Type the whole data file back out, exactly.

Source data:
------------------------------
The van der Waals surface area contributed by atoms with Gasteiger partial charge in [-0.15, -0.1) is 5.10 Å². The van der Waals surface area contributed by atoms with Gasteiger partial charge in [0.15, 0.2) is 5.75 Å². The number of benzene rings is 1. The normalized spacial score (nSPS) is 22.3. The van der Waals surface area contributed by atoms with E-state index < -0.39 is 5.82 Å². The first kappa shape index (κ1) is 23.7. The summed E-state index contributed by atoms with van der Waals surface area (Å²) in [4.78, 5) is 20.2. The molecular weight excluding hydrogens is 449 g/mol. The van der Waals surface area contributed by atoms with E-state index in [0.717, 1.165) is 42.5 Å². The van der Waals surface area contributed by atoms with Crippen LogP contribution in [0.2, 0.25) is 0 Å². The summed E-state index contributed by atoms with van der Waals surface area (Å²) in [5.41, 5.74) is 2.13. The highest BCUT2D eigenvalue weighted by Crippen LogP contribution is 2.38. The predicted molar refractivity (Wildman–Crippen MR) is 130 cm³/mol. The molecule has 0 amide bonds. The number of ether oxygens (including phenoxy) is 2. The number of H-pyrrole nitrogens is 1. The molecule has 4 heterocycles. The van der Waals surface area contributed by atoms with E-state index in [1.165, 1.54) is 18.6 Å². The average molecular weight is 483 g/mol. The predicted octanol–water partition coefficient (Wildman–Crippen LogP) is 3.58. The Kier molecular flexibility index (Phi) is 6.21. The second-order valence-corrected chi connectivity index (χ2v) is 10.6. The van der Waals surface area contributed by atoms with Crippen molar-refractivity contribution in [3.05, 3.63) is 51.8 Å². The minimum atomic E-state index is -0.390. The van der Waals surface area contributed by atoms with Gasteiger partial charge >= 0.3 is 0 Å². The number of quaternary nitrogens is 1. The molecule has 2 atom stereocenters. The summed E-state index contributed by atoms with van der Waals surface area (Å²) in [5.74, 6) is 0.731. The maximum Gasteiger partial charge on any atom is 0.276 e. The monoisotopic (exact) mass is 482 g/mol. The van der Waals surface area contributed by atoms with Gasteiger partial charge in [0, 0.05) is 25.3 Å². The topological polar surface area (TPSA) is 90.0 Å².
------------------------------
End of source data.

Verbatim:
The van der Waals surface area contributed by atoms with Gasteiger partial charge in [-0.15, -0.1) is 5.10 Å². The van der Waals surface area contributed by atoms with Gasteiger partial charge in [0.15, 0.2) is 5.75 Å². The number of benzene rings is 1. The normalized spacial score (nSPS) is 22.3. The van der Waals surface area contributed by atoms with E-state index < -0.39 is 5.82 Å². The first kappa shape index (κ1) is 23.7. The summed E-state index contributed by atoms with van der Waals surface area (Å²) in [4.78, 5) is 20.2. The molecular weight excluding hydrogens is 449 g/mol. The van der Waals surface area contributed by atoms with E-state index in [0.717, 1.165) is 42.5 Å². The van der Waals surface area contributed by atoms with Crippen LogP contribution in [0.2, 0.25) is 0 Å². The summed E-state index contributed by atoms with van der Waals surface area (Å²) in [5.41, 5.74) is 2.13. The highest BCUT2D eigenvalue weighted by Crippen LogP contribution is 2.38. The predicted molar refractivity (Wildman–Crippen MR) is 130 cm³/mol. The molecule has 0 amide bonds. The number of ether oxygens (including phenoxy) is 2. The number of H-pyrrole nitrogens is 1. The molecule has 4 heterocycles. The van der Waals surface area contributed by atoms with E-state index in [1.165, 1.54) is 18.6 Å². The average molecular weight is 483 g/mol. The predicted octanol–water partition coefficient (Wildman–Crippen LogP) is 3.58. The Kier molecular flexibility index (Phi) is 6.21. The second-order valence-corrected chi connectivity index (χ2v) is 10.6. The van der Waals surface area contributed by atoms with Crippen molar-refractivity contribution in [3.05, 3.63) is 51.8 Å². The minimum atomic E-state index is -0.390. The van der Waals surface area contributed by atoms with Gasteiger partial charge >= 0.3 is 0 Å². The number of quaternary nitrogens is 1. The molecule has 2 atom stereocenters. The summed E-state index contributed by atoms with van der Waals surface area (Å²) in [5.74, 6) is 0.731. The maximum Gasteiger partial charge on any atom is 0.276 e. The monoisotopic (exact) mass is 482 g/mol. The van der Waals surface area contributed by atoms with Gasteiger partial charge in [0, 0.05) is 25.3 Å². The topological polar surface area (TPSA) is 90.0 Å².